The news of Yankees pitcher Cory Lidle's death in a New York plane crash Wednesday cast a pall over the American and National League championship series.
Lidle also played for the New York Mets and Oakland Athletics during a nine-year big-league career and was remembered in a moment of silence before Wednesday's game at Oakland's McAfee Coliseum.
A fan added to the tribute, hanging a white A's jersey with Lidle's name and number from a railing above the tunnel leading from the Oakland clubhouse to the dugout.
"All of baseball is shocked and terribly saddened by the sudden and tragic passing of Cory Lidle," commissioner Bud Selig said in a statement. "He leaves a young wife, Melanie, and a young son, Christopher. Our hearts go out to them on this terrible day."
In a statement of his own, Yankees owner George Steinbrenner called it "a terrible and shocking tragedy that has stunned the entire Yankees organization."
Lidle, who spent $187,000 on a four-seat Cirrus SR20 after qualifying for a pilot's license last winter, is the second high-profile Yankee to die in a small-plane crash. In 1979 team captain Thurman Munson died when the aircraft he was piloting crashed while trying to land in Canton, Ohio.
"It's just sadder than sad," said Mets pitching coach Rick Peterson, who worked with Lidle during the pitcher's two seasons in Oakland. "There's no words to describe a loss of somebody that you spent some very special times with. It's horrific."
It's unclear whether Lidle, 34, was at the controls of the single-engine plane when it crashed into the 30th and 31st floors of the Belaire, a 50-story red brick condominium tower on Manhattan's Upper East Side about five miles from where the World Trade Center stood.
Peterson said Mets third base coach Manny Acta lived in the building Lidle's plane struck. And when news of the accident was first reported, the team turned off ESPN and turned the clubhouse TVs to news of the accident.
"I don't want to diminish how proud we are to get to the second round of the playoffs and what it means to all of us and what it means to the city," Peterson said, "but you certainly take a step back right now and realize how unimportant it truly is."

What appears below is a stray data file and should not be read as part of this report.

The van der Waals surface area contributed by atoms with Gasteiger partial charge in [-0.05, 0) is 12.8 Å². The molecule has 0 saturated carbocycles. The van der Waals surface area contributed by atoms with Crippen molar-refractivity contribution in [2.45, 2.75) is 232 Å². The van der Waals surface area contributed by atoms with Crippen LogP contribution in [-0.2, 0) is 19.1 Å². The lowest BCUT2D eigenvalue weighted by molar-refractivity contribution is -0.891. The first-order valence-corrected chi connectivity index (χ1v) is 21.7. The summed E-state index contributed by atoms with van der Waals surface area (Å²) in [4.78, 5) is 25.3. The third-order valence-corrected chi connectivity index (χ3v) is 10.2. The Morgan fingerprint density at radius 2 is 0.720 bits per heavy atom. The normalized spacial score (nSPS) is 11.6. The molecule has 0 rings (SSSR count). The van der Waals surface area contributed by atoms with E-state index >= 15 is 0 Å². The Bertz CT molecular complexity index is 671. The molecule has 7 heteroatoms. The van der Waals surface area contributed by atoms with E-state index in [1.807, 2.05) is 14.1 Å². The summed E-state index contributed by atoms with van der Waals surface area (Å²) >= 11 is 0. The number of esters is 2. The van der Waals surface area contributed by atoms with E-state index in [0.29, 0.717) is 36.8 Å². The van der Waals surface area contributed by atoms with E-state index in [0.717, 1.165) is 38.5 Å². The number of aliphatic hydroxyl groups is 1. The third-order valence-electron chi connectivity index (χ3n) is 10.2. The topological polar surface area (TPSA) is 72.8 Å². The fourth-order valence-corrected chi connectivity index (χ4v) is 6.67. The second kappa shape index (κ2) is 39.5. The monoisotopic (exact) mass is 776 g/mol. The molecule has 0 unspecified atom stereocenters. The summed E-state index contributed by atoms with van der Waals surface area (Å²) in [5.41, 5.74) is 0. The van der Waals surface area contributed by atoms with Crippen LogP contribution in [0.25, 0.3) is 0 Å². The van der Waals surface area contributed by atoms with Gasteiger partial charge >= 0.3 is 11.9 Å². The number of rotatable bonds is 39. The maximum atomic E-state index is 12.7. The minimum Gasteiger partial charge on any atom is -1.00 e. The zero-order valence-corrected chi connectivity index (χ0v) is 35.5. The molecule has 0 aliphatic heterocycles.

A's manager Ken Macha was the A's bench coach when Lidle was there and said his best memory of the pitcher was a humorous one. Before a game against Baltimore, Macha said Peterson ordered Lidle not to throw a changeup to Jay Gibbons.
"So Gibbons came up, there were two men on base, and he threw him a changeup and he hit a three-run homer," Macha remembered. "I was keeping my chart where these balls were hit, so I had the spot marked. I could see the seat where it went.
"Next at-bat Gibbons comes up, and there's two men on again. Lidle threw him another changeup and he hit another homer. I swear to God it went in the same seat."
Barry Zito and Eric Chavez were among Lidle's teammates in Oakland in 2002, his last season with the A's. Chavez said he watched reports of the crash before coming to the ballpark Wednesday, and it was only then he learned Lidle was on the plane.
"It's weird when you come to the field and find out you know the person who was involved," he said. "At first I started kind of hoping he just owned the plane and that he wasn't in it, then we found out he was in it. It's disturbing."
It was difficult Wednesday to find anyone in baseball who hadn't crossed paths with Lidle at some point.
"I think everybody in baseball is affected in some way, regardless if you played with him or not," Mets outfielder Cliff Floyd said. "It's a tragedy, an accident, and our prayers go out to his family of course. You come to the park and you feel bad health-wise, and you turn on the TV and see this type of tragic accident. It's mind-boggling some of the things that happen."
Even Marlins catcher Matt Treanor, who was unaware of the accident until contacted at home by a reporter, had a Lidle story.
"This is upsetting," he said. "I got my first hit off Cory Lidle."